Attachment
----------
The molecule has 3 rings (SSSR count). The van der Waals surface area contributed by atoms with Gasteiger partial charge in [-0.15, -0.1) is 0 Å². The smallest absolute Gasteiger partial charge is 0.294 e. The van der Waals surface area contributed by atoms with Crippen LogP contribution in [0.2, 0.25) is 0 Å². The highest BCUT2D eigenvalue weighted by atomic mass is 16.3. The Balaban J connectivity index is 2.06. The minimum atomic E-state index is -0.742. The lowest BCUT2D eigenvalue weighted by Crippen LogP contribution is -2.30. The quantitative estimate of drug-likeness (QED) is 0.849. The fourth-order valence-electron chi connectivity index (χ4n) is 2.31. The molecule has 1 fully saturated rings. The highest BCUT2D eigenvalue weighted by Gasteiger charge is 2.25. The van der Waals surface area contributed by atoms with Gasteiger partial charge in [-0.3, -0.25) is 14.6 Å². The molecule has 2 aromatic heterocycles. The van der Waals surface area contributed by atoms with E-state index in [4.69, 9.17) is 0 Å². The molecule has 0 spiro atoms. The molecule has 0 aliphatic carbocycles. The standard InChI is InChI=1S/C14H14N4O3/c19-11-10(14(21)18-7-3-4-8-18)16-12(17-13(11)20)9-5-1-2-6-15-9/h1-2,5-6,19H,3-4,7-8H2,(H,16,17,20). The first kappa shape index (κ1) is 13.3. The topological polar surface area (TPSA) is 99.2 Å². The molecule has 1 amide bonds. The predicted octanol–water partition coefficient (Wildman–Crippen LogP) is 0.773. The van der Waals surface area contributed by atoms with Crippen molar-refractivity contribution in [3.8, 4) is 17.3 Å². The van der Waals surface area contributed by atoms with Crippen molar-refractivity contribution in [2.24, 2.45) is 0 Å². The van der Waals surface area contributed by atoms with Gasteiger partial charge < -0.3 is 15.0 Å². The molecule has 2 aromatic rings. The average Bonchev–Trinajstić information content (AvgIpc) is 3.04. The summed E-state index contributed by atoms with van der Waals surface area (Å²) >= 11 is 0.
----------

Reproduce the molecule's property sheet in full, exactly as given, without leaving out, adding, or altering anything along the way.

The molecule has 3 rings (SSSR count). The van der Waals surface area contributed by atoms with Gasteiger partial charge in [-0.15, -0.1) is 0 Å². The smallest absolute Gasteiger partial charge is 0.294 e. The van der Waals surface area contributed by atoms with Crippen LogP contribution in [0.2, 0.25) is 0 Å². The highest BCUT2D eigenvalue weighted by atomic mass is 16.3. The Balaban J connectivity index is 2.06. The minimum atomic E-state index is -0.742. The lowest BCUT2D eigenvalue weighted by Crippen LogP contribution is -2.30. The quantitative estimate of drug-likeness (QED) is 0.849. The fourth-order valence-electron chi connectivity index (χ4n) is 2.31. The molecule has 1 fully saturated rings. The highest BCUT2D eigenvalue weighted by Gasteiger charge is 2.25. The van der Waals surface area contributed by atoms with Gasteiger partial charge in [-0.3, -0.25) is 14.6 Å². The molecule has 2 aromatic heterocycles. The van der Waals surface area contributed by atoms with E-state index in [4.69, 9.17) is 0 Å². The molecule has 0 spiro atoms. The molecule has 0 aliphatic carbocycles. The standard InChI is InChI=1S/C14H14N4O3/c19-11-10(14(21)18-7-3-4-8-18)16-12(17-13(11)20)9-5-1-2-6-15-9/h1-2,5-6,19H,3-4,7-8H2,(H,16,17,20). The first kappa shape index (κ1) is 13.3. The topological polar surface area (TPSA) is 99.2 Å². The molecule has 1 amide bonds. The predicted octanol–water partition coefficient (Wildman–Crippen LogP) is 0.773. The van der Waals surface area contributed by atoms with Crippen molar-refractivity contribution in [3.8, 4) is 17.3 Å². The van der Waals surface area contributed by atoms with Crippen molar-refractivity contribution in [2.24, 2.45) is 0 Å². The van der Waals surface area contributed by atoms with Gasteiger partial charge < -0.3 is 15.0 Å². The molecule has 2 aromatic rings. The average Bonchev–Trinajstić information content (AvgIpc) is 3.04. The summed E-state index contributed by atoms with van der Waals surface area (Å²) >= 11 is 0.